at least a majority of the company's full-time employees in the United States, who are "exempt employees," as defined under Fair Labor Standards Act of 1938, are eligible to receive stock or options under the Plan; and
at least a majority of the shares of stock or shares of stock underlying options awarded under the Plan, during the shorter of the three-year period commencing on the date the Plan is adopted by the company or the term of the Plan, must be awarded to employees who are not officers or directors of the company.
II. Self-Regulatory Organization's Statement of the Purpose of, and Statutory Basis for, the Proposed Rule Change
In its filing with the Commission, the Exchange included statements concerning the purpose of, and basis for, the proposed rule change and discussed any comments it received on the proposed rule change. The text of these statements may be examined at the places specified in Item IV below. The Exchange has prepared summaries, set forth in sections A, B and C below, of the most significant aspects of such statements.
A. Self-Regulatory Organization's Statement of the Purpose of, and Statutory Basis for, the Proposed Rule Change
As a prerequisite to listing, the Policy requires shareholder approval of stock option or purchase plans or any other arrangement pursuant to which either officers or directors acquire stock. The Policy also contains, however, four exemptions from this requirement, including an exemption for "broadly-based" Plans. The purpose of the proposed rule change is to amend the provisions in the Manual governing shareholder approval of Plans, including the definition of what constitutes a "broadly-based" Plan.
The Exchange historically had not provided a definition of what constitutes a "broadly-based" Plan other than to state that such a Plan must include employees other than officers and directors. The one example in the Policy of such a Plan was an employee stock option plan, or "ESOP." In December of 1997, the Exchange filed a proposed rule change amending the Policy which was published for public comment
by the Commission as required under Section 19(b)(1) of the Act.
The Commission received no comments on the proposed rule change, which was subsequently approved on April 8, 1998.
Among other things, the Original Proposal codified existing Exchange interpretations regarding "broadly-based" plans. Specifically, that proposal stated that the definition of "broadly-based" required a review of a number of factors, including the number of persons included in the Plan, and the nature of the company's employees. The Exchange also codified a non-exclusive safe harbor for Plans in which at least 20 percent of a company's employees were eligible, provided that the majority of those eligible were neither officers nor directors.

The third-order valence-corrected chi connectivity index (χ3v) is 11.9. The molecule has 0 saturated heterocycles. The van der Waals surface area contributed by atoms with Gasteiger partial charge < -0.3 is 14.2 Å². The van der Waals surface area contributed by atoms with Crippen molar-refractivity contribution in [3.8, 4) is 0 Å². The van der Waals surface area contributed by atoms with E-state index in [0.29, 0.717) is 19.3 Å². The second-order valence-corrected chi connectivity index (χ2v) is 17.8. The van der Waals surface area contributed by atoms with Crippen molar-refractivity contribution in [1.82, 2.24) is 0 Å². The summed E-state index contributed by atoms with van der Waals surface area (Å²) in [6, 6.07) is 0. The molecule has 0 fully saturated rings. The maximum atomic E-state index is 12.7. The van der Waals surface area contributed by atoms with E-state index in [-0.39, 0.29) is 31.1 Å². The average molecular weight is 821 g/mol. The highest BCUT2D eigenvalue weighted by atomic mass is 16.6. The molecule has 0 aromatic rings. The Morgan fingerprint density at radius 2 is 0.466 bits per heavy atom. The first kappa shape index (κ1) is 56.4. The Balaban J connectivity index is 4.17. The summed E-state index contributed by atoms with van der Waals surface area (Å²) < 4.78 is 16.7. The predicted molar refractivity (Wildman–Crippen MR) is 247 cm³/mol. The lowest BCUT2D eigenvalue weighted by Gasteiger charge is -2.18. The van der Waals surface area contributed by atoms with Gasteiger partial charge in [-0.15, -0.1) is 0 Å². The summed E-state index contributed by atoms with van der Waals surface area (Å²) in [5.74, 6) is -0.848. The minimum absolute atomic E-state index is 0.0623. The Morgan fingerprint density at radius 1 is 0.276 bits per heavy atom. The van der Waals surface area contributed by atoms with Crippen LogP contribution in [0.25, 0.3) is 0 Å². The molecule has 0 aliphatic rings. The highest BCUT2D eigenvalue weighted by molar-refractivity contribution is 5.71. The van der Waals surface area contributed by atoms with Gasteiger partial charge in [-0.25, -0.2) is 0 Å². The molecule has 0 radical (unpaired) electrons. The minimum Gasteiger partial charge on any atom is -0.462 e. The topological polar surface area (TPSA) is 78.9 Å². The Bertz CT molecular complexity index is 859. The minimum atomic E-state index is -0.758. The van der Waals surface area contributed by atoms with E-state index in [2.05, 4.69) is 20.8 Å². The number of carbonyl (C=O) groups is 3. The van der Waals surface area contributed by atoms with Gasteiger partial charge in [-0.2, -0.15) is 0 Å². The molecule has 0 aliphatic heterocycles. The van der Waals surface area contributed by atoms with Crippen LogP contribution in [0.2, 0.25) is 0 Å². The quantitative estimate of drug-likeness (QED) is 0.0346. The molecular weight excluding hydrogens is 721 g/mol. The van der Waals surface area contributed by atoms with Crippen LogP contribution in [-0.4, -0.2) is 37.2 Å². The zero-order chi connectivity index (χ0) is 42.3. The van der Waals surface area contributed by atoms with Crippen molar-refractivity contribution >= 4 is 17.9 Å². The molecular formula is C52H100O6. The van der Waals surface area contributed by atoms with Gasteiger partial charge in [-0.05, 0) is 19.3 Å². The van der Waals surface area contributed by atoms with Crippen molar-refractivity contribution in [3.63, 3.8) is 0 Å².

Following the approval and effectiveness of the Original Proposal, the Exchange and the Commission received a significant number of inquiries and comments regarding the proposal. These originated primarily from the institutional investor community and focused on the definition of "broadly-based." Many commentators were concerned that the Original Proposal could be a "loop-hole" pursuant to which companies could establish Plans of significant size that included officers and directors without the need for shareholder approval. Commentators also expressed general concern regarding the potential dilutive effects of Plans.
In response to the inquiries and comments, the Exchange issued a Request for Comment on the definition of "broadly-based" Plans. The Exchange received 166 comments in response to that request. These comments are discussed in Section II.C., below. The Request for Comment indicated the Exchange's intention to establish a task force (the "Task Force") to review the comments and to make recommendations regarding potential changes to the definition of "broadly-based" Plan.
The Exchange thereafter established the Task Force to review the comments. The Task Force was composed of representatives of the Exchange's Legal Advisory Committee, Individual Investors Advisory Committee, Pension Managers Advisory Committee, and Listed Company Advisory Committee. In addition, members of the Task Force included representatives of other Exchange constituencies, including a representative from the Council of Institutional Investors. Following its deliberations, the Task Force recommended the following:
1) Retain, but modify the definition of a "broadly-based" Plan. The new definition would classify a Plan as "broadly-based" if, pursuant to the terms of the Plan:
a) At least a majority of the issuer's full-time, exempt U.S. employees
are eligible to participate under the plan; and
b) At least a majority of the shares awarded under the Plan (or shares of stock underlying options awarded under the Plan) during the shorter of the three year period commencing on the date the Plan is adopted by the issuer, or the term of the Plan itself, are made to employees